Related Reviews
Albion Magazine
'There are comprehensive and excellent work notes and texts included in a high-quality booklet and these, along with the admirable performances, certainly make this a disc to look out for.'
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'The 18 mixed voices of this ensemble are as responsive as a smaller group while furnishing a warmly blended sound.'
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Early Music Review
'Very highly recommended.'
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BBC Music Magazine
4½ Stars
'Byrd's eight-part Quomodo cantabinus unfurls majestically, ravishing the ear.'
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' will discover a heritage rich with emotion.'
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'beautifully sung'
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International Record Review
'The programme is as comforting and pleasing to the intellect as the music is the soul'
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The Irish Times
'such faithful thoroughness'
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The Observer
'Pass it over at your peril.'
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The Independent
'the blend is beautifully relaxed and natural.'
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Classic FM
Connoisseur’s Choice
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Music Web International
'This is another triumph for Magnificat and Linn.'
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Magnificat - Where late the sweet birds sang - Gramophone

01 January 2013
Caroline Gill

An Oxford institution for over 20 years (with a personnel list that ebbs and flows with the best singers of this repertoire), Magnificat has long represented what is great about the music created there. There is such precision and care paid to the progress of the music and its phrases that you can almost see Philip Cave placing each note carefully, exactly where he want it.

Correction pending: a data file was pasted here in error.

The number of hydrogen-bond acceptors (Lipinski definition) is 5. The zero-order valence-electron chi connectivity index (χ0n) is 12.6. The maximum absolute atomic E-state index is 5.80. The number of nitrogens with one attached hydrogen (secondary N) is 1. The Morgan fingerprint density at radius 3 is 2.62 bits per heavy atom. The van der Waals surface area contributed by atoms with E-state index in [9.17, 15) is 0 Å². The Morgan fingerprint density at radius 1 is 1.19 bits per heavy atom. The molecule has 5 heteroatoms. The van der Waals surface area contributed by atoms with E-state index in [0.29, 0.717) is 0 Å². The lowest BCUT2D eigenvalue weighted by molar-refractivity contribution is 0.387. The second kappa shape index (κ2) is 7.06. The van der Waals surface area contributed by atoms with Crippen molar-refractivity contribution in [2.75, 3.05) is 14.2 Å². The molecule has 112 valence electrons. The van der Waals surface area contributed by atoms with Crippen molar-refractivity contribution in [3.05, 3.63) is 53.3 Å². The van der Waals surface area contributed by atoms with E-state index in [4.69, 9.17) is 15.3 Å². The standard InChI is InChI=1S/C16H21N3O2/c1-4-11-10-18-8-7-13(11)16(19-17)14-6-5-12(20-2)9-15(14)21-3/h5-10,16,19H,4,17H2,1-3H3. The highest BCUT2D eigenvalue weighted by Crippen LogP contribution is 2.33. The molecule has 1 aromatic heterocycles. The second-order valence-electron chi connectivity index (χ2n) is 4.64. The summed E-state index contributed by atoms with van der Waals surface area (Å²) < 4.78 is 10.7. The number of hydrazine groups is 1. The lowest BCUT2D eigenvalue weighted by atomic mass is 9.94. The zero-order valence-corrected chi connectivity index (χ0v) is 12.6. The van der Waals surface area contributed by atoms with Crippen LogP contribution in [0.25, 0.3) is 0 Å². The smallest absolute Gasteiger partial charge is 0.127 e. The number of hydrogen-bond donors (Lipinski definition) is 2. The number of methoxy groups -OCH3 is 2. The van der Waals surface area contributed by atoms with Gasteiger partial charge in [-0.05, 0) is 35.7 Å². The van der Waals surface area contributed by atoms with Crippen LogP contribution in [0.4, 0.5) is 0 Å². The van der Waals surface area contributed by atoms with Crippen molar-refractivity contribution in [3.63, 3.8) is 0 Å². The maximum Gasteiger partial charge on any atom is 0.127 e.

That's not to say Magnificat's sounds is in any way bland in it's meticulousness - far from it. The blend and ensemble of the voices is beyond reproach, despite there being enough space between each voice part to be able to hear the polyphonic lines as living entities in their own right as well as constituent parts of a bigger harmony, and Cave is enormously skilled in bringing out tiny corners of interest without overstating them and upsetting the development of the music.

This is an undeniably scholarly disc, produced as it was by the grand dame of working choral editions of early church music, Sally Dunkley. The thesis that runs through the disc states that the early years if Elizabeth I's reign, during which all these pieces were written, were ones of exponentially rapid change in the identity of the polyphony of Latin - based texts from conservative to freely composed imitative music. With the exception of Byrd's Quomodo Cantabimus, it is a programme of frequently performed works; and although it may have been more ‘worthy' to populate such a disc with obscurer music, to match the depth of Dunkley's scholarly commitment to this music, it is nevertheless enormously gratifying to have the opportunity to listen with impunity to such nonpareils of the Tudor period sung so beautifully.

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Parsons, White & Byrd: Where late the sweet birds sangParsons, White & Byrd: Where late the sweet birds sang